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Our Kids: The American Dream in Crisis Paperback – March 29, 2016
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“There are just a few essential reads if you want to understand the American social and political landscape today. Robert Putnam’s Our Kids . . . deserve[s] to be on that list.” (David Brooks The New York Times)
“Robert D. Putnam is technically a Harvard social scientist, but a better description might be poet laureate of civil society. In Our Kids, Putnam brings his talent for launching a high-level discussion to a timely topic. . . . No one can finish Our Kids and feel complacent about equal opportunity.” (Jason DeParle The New York Times Book Review)
“Putman’s new book is an eye-opener. When serious political candidates maintain that there are no classes in America, Putnam shows us the reality — and it is anything but reassuring." (Alan Wolfe Washington Post Book World)
“Much of the current debate about inequality has a strangely abstract quality, focusing on the excesses of the 1 per cent without really coming to terms with what has happened to the American middle class over the past two generations. Into this void steps the political scientist Robert Putnam, with a truly masterful volume that should shock Americans into confronting what has happened to their society.” (Francis Fukuyama The Financial Times)
“Robert D. Putnam vividly captures a dynamic change in American society—the widening class-based opportunity gap among young people. The diminishing life chances of lower-class families and the expanding resources of the upper-class are contrasted in sharp relief in Our Kids, which also includes compelling suggestions of what we as a nation should do about this trend. Putnam’s new book is a must-read for all Americans concerned about the future of our children.” (William Julius Wilson, Lewis P. and Linda L. Geyser University Professor, Harvard University)
“Robert Putnam weaves together scholarship and storytelling to paint a truly troubling picture of our country and its future. Our Kids makes it absolutely clear that we need to put aside our political bickering and fix how this country provides opportunity for its millions of poor children. This book should be required reading for every policymaker in America, if not every American.” (Geoffrey Canada, President, the Harlem Children’s Zone)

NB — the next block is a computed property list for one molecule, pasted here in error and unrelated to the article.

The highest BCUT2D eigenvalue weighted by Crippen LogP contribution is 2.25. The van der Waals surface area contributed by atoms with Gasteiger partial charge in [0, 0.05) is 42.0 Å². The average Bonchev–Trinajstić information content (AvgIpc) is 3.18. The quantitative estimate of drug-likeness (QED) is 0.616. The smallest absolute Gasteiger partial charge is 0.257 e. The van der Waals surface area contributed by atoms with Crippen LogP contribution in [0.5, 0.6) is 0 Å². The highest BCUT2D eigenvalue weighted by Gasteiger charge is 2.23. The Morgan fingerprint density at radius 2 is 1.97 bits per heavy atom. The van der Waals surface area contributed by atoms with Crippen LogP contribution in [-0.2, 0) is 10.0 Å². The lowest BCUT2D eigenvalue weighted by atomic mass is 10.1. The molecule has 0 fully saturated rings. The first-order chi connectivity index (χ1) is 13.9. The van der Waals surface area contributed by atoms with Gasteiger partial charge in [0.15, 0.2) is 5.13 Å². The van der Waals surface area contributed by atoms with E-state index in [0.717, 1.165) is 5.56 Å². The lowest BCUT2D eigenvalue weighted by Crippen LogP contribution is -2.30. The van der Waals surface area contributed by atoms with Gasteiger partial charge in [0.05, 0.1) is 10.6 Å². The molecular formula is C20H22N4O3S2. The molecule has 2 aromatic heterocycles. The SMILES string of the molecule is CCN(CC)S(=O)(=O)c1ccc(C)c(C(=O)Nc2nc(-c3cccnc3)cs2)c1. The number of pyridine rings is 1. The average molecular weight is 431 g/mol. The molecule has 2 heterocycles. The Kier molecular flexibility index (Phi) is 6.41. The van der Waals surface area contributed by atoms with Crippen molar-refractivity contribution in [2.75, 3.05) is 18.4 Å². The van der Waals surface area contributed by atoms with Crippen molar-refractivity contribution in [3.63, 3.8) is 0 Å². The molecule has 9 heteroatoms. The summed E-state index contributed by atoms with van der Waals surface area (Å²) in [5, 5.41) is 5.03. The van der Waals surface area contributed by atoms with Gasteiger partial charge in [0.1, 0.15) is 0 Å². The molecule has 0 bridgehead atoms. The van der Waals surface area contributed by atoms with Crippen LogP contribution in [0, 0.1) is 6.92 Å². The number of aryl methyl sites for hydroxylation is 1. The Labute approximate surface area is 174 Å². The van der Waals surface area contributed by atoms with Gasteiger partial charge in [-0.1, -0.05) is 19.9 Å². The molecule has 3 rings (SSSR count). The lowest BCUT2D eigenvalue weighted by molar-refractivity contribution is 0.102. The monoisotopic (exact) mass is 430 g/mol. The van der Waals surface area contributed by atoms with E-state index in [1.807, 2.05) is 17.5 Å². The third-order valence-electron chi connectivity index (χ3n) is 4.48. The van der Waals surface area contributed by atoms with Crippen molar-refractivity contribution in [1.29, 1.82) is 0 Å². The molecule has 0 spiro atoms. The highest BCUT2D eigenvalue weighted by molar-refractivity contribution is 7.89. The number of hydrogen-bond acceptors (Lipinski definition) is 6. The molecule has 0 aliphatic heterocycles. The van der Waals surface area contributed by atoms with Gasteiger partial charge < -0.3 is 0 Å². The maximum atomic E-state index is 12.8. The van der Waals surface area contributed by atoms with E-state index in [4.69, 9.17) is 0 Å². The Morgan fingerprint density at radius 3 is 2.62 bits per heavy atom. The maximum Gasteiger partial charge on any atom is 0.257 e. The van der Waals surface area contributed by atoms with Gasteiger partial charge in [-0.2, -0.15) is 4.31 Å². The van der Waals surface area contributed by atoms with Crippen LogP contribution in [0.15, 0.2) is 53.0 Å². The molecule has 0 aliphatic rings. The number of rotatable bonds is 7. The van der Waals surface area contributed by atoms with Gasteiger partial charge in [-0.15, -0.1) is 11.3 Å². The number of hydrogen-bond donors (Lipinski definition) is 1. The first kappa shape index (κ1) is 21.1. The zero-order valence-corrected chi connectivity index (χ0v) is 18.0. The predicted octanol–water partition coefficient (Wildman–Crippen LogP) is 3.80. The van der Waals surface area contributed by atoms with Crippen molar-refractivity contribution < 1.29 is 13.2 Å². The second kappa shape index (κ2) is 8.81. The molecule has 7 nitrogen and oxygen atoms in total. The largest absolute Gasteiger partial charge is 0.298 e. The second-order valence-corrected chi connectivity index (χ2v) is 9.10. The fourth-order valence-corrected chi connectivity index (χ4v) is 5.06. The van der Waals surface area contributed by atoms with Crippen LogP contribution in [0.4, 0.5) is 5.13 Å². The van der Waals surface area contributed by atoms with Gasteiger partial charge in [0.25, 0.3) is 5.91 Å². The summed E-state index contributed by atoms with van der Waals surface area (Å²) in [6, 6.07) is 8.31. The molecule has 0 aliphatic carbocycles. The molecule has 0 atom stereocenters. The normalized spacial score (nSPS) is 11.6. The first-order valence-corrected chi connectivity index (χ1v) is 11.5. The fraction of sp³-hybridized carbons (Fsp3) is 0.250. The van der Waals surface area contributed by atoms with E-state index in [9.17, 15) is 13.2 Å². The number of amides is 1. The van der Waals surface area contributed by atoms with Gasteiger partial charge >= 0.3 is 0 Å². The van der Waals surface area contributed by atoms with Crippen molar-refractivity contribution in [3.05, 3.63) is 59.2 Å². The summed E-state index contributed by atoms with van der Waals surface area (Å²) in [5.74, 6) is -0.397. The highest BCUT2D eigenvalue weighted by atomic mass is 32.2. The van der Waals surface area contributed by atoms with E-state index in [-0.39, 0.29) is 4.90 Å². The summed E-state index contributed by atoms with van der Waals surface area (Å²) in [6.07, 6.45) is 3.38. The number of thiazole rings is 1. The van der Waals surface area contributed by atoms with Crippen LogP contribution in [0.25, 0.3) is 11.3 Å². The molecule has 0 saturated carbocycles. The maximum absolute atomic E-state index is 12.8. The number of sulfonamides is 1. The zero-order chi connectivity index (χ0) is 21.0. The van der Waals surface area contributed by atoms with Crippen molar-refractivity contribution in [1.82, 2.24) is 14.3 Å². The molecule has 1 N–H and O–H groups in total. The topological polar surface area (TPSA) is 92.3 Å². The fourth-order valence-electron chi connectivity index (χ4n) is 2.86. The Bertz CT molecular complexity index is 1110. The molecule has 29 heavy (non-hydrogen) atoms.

“In yet another path-breaking book about America’s changing social landscape, Robert Putnam investigates how growing income gaps have shaped our children so differently. His conclusion is chilling: social mobility ‘seems poised to plunge in the years ahead, shattering the American dream.’ Must reading from the White House to your house.” (David Gergen)
“With clarity and compassion, Robert Putnam tells the story of the great social issue of our time: the growing gap between the lives of rich and poor children, and the diminishing prospects of children born into disadvantage. A profoundly important book and a powerful reminder that we can and must do better.” (Paul Tough, author of How Children Succeed: Grit, Curiosity, and the Hidden Power of Character)
“The book’s chief and authoritative contribution is its careful presentation for a popular audience of important work on the erosion, in the past half century, of so many forms of social, economic, and political support for families, schools, and communities. . . . Our Kids is a passionate, urgent book.” (Jill Lepore The New Yorker)
"A thoughtful and persuasive book." (The Economist)
"Highly readable. . . . An insightful book that paints a disturbing picture of the collapse of the working class and the growth of an upper class that seems to be largely unaware of the other's precarious existence." (Kirkus Reviews (starred review))
About the Author
Robert D. Putnam is the Peter and Isabel Malkin Professor of Public Policy at Harvard University. Nationally honored as a leading humanist and a renowned scientist, he has written fourteen books and has consulted for the last four US Presidents. His research program, the Saguaro Seminar, is dedicated to fostering civic engagement in America. Visit RobertDPutnam.com.
Top customer reviews
Putnam examines the family, the community, the school and the support network. He finds unlimited proof that in every case. The upper classes are moving forward with ease, while the lower classes and the poor are trapped in a world of violence, debt, and lack of resources. Even their social networks lack the kinds of weak ties that allow rich kids’ parents to make a phone call for them.
There is all kinds of irony. The principle of scarcity means the more uncertain parents are about income, jobs, and housing, the less attention they can pay to their children. Despite being around more, the stress level and the frustration level mean less parental guidance, more violence and abuse, and of course that violence, being the norm, is carried on by the children. Their experience of life is summed up as “Love gets you hurt; trust gets you killed”. Survival means keeping to yourself. Don’t get involved in anyone else’s business. This is the exact opposite of the 20th century, when neighbors kept watch, and everyone chipped in to help. Today, no good deed goes unpunished is the philosophical backstop of most Americans.